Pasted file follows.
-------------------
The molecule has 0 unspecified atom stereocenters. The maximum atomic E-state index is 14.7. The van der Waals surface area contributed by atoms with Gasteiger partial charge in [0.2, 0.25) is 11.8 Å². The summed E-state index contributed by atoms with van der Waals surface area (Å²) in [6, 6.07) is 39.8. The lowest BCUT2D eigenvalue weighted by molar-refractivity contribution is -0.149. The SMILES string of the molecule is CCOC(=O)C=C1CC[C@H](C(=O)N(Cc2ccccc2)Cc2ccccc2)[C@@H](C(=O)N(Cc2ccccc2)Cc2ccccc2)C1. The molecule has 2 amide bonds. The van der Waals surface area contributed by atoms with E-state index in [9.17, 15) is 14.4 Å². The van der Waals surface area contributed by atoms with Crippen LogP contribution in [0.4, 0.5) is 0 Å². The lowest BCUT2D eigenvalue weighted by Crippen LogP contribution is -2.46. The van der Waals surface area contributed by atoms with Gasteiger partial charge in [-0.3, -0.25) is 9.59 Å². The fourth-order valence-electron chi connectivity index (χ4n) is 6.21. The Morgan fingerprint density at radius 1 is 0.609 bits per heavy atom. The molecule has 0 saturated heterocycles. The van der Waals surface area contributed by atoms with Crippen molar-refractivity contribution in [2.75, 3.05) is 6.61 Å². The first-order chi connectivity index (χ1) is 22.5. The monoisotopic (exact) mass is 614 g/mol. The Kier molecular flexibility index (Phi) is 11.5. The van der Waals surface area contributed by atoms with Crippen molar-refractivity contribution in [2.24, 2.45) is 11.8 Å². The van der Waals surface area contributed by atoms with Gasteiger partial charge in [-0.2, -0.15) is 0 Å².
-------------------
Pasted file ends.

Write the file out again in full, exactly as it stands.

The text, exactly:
The molecule has 0 unspecified atom stereocenters. The maximum atomic E-state index is 14.7. The van der Waals surface area contributed by atoms with Gasteiger partial charge in [0.2, 0.25) is 11.8 Å². The summed E-state index contributed by atoms with van der Waals surface area (Å²) in [6, 6.07) is 39.8. The lowest BCUT2D eigenvalue weighted by molar-refractivity contribution is -0.149. The SMILES string of the molecule is CCOC(=O)C=C1CC[C@H](C(=O)N(Cc2ccccc2)Cc2ccccc2)[C@@H](C(=O)N(Cc2ccccc2)Cc2ccccc2)C1. The molecule has 2 amide bonds. The van der Waals surface area contributed by atoms with E-state index in [9.17, 15) is 14.4 Å². The van der Waals surface area contributed by atoms with Crippen LogP contribution in [0.4, 0.5) is 0 Å². The lowest BCUT2D eigenvalue weighted by Crippen LogP contribution is -2.46. The van der Waals surface area contributed by atoms with Gasteiger partial charge in [-0.3, -0.25) is 9.59 Å². The fourth-order valence-electron chi connectivity index (χ4n) is 6.21. The Morgan fingerprint density at radius 1 is 0.609 bits per heavy atom. The molecule has 0 saturated heterocycles. The van der Waals surface area contributed by atoms with Crippen molar-refractivity contribution in [2.75, 3.05) is 6.61 Å². The first-order chi connectivity index (χ1) is 22.5. The monoisotopic (exact) mass is 614 g/mol. The Kier molecular flexibility index (Phi) is 11.5. The van der Waals surface area contributed by atoms with Crippen molar-refractivity contribution in [2.24, 2.45) is 11.8 Å². The van der Waals surface area contributed by atoms with Gasteiger partial charge in [-0.2, -0.15) is 0 Å².